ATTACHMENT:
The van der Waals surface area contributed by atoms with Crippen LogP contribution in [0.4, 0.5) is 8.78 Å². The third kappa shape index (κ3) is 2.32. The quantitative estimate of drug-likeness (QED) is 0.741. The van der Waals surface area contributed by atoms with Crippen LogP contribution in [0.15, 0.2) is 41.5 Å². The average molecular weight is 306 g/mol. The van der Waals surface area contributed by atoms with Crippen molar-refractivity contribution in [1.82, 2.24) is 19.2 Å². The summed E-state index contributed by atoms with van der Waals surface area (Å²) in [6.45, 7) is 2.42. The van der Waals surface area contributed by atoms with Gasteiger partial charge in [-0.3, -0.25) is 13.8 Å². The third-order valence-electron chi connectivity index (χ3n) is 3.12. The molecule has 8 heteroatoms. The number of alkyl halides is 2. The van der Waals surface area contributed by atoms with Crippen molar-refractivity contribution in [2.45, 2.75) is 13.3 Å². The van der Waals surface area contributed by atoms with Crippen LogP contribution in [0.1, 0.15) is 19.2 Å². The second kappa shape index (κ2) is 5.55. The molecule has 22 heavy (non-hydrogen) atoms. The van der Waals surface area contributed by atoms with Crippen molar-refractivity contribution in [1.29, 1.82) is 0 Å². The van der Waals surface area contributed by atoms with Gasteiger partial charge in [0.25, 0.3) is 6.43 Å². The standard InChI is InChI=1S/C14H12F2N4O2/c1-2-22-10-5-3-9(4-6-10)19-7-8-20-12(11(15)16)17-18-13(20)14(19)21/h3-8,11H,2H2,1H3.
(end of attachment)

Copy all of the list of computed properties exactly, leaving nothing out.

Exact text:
The van der Waals surface area contributed by atoms with Crippen LogP contribution in [0.4, 0.5) is 8.78 Å². The third kappa shape index (κ3) is 2.32. The quantitative estimate of drug-likeness (QED) is 0.741. The van der Waals surface area contributed by atoms with Crippen LogP contribution in [0.15, 0.2) is 41.5 Å². The average molecular weight is 306 g/mol. The van der Waals surface area contributed by atoms with Crippen molar-refractivity contribution in [1.82, 2.24) is 19.2 Å². The summed E-state index contributed by atoms with van der Waals surface area (Å²) in [6.45, 7) is 2.42. The van der Waals surface area contributed by atoms with Gasteiger partial charge in [-0.3, -0.25) is 13.8 Å². The third-order valence-electron chi connectivity index (χ3n) is 3.12. The molecule has 8 heteroatoms. The number of alkyl halides is 2. The van der Waals surface area contributed by atoms with Crippen molar-refractivity contribution in [2.45, 2.75) is 13.3 Å². The van der Waals surface area contributed by atoms with Crippen LogP contribution in [0.1, 0.15) is 19.2 Å². The second kappa shape index (κ2) is 5.55. The molecule has 22 heavy (non-hydrogen) atoms. The van der Waals surface area contributed by atoms with Crippen molar-refractivity contribution in [1.29, 1.82) is 0 Å². The van der Waals surface area contributed by atoms with Gasteiger partial charge in [0.25, 0.3) is 6.43 Å². The standard InChI is InChI=1S/C14H12F2N4O2/c1-2-22-10-5-3-9(4-6-10)19-7-8-20-12(11(15)16)17-18-13(20)14(19)21/h3-8,11H,2H2,1H3.